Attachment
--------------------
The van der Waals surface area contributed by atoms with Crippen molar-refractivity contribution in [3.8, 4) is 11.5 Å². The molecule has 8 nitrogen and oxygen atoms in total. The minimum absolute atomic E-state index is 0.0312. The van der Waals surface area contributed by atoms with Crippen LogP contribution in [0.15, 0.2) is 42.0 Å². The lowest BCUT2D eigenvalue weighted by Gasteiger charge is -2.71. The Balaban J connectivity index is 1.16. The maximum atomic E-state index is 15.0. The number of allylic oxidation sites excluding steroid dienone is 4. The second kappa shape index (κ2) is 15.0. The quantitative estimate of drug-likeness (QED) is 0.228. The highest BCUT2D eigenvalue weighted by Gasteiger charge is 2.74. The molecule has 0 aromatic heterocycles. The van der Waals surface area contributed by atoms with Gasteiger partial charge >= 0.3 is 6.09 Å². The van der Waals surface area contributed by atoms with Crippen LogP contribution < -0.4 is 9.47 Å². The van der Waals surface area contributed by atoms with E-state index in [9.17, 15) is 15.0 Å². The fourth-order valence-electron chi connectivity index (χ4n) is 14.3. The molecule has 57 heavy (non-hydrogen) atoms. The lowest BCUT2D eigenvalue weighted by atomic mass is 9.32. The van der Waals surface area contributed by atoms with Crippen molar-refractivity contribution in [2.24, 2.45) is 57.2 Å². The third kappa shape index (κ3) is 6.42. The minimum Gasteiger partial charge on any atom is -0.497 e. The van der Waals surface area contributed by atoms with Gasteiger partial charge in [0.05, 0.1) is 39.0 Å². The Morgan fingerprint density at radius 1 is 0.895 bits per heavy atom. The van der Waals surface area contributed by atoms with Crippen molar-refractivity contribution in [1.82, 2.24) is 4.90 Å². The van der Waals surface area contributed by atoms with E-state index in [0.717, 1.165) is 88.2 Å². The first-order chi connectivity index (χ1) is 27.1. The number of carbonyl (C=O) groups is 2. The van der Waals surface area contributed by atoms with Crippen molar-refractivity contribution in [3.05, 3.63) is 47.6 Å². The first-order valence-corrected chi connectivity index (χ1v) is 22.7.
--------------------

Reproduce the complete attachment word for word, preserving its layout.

The van der Waals surface area contributed by atoms with Crippen molar-refractivity contribution in [3.8, 4) is 11.5 Å². The molecule has 8 nitrogen and oxygen atoms in total. The minimum absolute atomic E-state index is 0.0312. The van der Waals surface area contributed by atoms with Crippen LogP contribution in [0.15, 0.2) is 42.0 Å². The lowest BCUT2D eigenvalue weighted by Gasteiger charge is -2.71. The Balaban J connectivity index is 1.16. The maximum atomic E-state index is 15.0. The number of allylic oxidation sites excluding steroid dienone is 4. The second kappa shape index (κ2) is 15.0. The quantitative estimate of drug-likeness (QED) is 0.228. The highest BCUT2D eigenvalue weighted by Gasteiger charge is 2.74. The molecule has 0 aromatic heterocycles. The van der Waals surface area contributed by atoms with Gasteiger partial charge >= 0.3 is 6.09 Å². The van der Waals surface area contributed by atoms with Crippen LogP contribution < -0.4 is 9.47 Å². The van der Waals surface area contributed by atoms with E-state index in [9.17, 15) is 15.0 Å². The fourth-order valence-electron chi connectivity index (χ4n) is 14.3. The molecule has 57 heavy (non-hydrogen) atoms. The lowest BCUT2D eigenvalue weighted by atomic mass is 9.32. The van der Waals surface area contributed by atoms with Crippen molar-refractivity contribution in [2.24, 2.45) is 57.2 Å². The third kappa shape index (κ3) is 6.42. The minimum Gasteiger partial charge on any atom is -0.497 e. The van der Waals surface area contributed by atoms with Gasteiger partial charge in [0.05, 0.1) is 39.0 Å². The Morgan fingerprint density at radius 1 is 0.895 bits per heavy atom. The van der Waals surface area contributed by atoms with Crippen molar-refractivity contribution in [1.82, 2.24) is 4.90 Å². The van der Waals surface area contributed by atoms with E-state index in [0.717, 1.165) is 88.2 Å². The first-order chi connectivity index (χ1) is 27.1. The number of carbonyl (C=O) groups is 2. The van der Waals surface area contributed by atoms with Crippen molar-refractivity contribution in [3.05, 3.63) is 47.6 Å². The first-order valence-corrected chi connectivity index (χ1v) is 22.7.